Polio Has Almost Been Completely Eradicated In African Countries

CREDIT: AP Photo/Sayyid Azim

A World Health Organization official gives a dose of polio vaccine to Somali children

In a global health milestone that’s going largely overlooked, the African continent has gone four months without a single reported case of the wild poliovirus. It’s the first time in history that the region has gone that long without a polio diagnosis, putting Africa on track to eradicate polio altogether.

According to the Global Polio Eradication Initiative — a public-private partnership of global health experts working to combat the deadly disease — the world is closer than ever to a polio-free Africa. Compared to 2013, cases are down nearly 90 percent:


CREDIT: Global Polio Eradication Initiative

This past year included several examples of significant progress toward ending the crippling disease, which mainly strikes children under the age of five and causes paralysis that can ultimately be fatal.

Nigeria, one of the countries where polio has remained endemic, only recorded six cases of the virus this year. That’s a big improvement over 2013, when 53 cases were recorded. “We can see light at the end of the tunnel,” Tunji Funsho, the chairman of the Rotary PolioPlus Committee in Nigeria, told the Globe and Mail this week. “All the hard work that we’ve been doing is seeming to pay off now.”

And this spring, after Indian health officials reported no polio cases for the third consecutive year, the World Health Organization (WHO) officially declared India to be polio-free. That marked a big victory for the country, which accounted for half of all global cases of polio as recently as 2009. Eliminating the disease among India’s 1.2 billion residents involved a coordinated public health campaign to administer polio vaccines and educate people on proper sanitation techniques.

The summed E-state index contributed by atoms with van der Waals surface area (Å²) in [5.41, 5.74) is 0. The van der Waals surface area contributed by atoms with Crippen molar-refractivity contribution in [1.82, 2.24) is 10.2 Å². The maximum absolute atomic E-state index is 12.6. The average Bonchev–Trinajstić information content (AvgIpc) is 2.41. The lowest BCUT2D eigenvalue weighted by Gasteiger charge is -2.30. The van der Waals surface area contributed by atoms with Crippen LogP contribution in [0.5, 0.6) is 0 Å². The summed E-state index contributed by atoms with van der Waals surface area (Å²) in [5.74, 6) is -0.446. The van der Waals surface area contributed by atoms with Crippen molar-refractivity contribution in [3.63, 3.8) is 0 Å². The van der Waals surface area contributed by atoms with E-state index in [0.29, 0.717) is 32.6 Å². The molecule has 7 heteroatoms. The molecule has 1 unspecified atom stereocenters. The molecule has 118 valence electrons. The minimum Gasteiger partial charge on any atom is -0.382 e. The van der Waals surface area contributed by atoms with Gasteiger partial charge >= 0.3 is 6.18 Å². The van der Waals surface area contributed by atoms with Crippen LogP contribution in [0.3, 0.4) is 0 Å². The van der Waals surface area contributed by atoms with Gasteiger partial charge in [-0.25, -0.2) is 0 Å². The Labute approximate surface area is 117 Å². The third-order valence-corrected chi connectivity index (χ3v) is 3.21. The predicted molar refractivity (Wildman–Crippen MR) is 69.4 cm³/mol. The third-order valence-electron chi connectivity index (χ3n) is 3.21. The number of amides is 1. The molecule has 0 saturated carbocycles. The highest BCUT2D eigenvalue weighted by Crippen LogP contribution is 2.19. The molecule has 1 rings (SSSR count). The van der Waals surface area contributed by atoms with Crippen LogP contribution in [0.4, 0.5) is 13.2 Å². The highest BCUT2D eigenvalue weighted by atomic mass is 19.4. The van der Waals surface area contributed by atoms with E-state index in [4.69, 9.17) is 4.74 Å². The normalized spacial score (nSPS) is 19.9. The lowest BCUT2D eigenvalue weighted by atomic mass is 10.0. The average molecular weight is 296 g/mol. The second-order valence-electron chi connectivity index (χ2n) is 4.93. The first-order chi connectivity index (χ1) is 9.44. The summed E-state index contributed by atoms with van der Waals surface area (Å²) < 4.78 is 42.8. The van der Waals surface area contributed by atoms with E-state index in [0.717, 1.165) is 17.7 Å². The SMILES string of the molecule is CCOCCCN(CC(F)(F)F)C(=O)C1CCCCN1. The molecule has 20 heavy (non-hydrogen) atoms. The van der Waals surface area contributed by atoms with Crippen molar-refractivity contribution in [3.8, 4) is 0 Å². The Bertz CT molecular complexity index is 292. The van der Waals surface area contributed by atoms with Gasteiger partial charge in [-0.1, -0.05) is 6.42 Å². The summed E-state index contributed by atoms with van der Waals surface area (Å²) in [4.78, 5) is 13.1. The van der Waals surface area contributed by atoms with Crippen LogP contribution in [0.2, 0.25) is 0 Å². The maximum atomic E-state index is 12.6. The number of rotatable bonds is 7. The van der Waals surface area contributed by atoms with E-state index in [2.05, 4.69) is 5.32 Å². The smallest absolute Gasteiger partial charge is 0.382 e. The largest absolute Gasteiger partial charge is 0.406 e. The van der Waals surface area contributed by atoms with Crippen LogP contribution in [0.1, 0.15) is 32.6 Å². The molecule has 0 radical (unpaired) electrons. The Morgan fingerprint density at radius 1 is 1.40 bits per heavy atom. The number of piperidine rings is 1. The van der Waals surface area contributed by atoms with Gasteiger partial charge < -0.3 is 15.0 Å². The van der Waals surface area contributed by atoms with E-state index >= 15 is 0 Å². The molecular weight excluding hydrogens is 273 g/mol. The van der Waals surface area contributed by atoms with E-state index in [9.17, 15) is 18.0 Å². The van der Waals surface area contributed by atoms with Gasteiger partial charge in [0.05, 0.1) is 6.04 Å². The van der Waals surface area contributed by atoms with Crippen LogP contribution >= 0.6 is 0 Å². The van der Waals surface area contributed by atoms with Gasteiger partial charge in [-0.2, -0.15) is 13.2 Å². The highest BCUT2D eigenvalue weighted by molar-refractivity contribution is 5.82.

Plus, other health crises illustrated the indirect benefits of investing in polio eradication programs. For instance, in Nigeria, health officials were able to effectively halt the spread of Ebola thanks to an existing health care infrastructure that was set up in 2012 to combat polio. Because of those previous efforts, Nigeria already had trained doctors, sophisticated hospitals, and tools like masks and rubber gloves. Health officials have pointed to the country as proof that Ebola can be stopped in countries with adequate health care resources.

“A world where children can grow up free from the threat of polio is within our grasp in the coming year,” the Global Polio Eradication Initiative predicts, pointing out that nearly 99 percent of countries have already introduced or expressed an intent to introduce the polio vaccine to their populations.

But the organization also warns that progress is fragile. Polio has continued to spread in countries like Afghanistan and Syria, where efforts to vaccinate children against the disease have been undermined by warfare and terror. Even though Syria’s vaccination rate was about 95 percent in 2010 — one of the highest in the region — it’s plummeted to just 45 percent after more than two years of war, a period that has decimated the country’s health care infrastructure.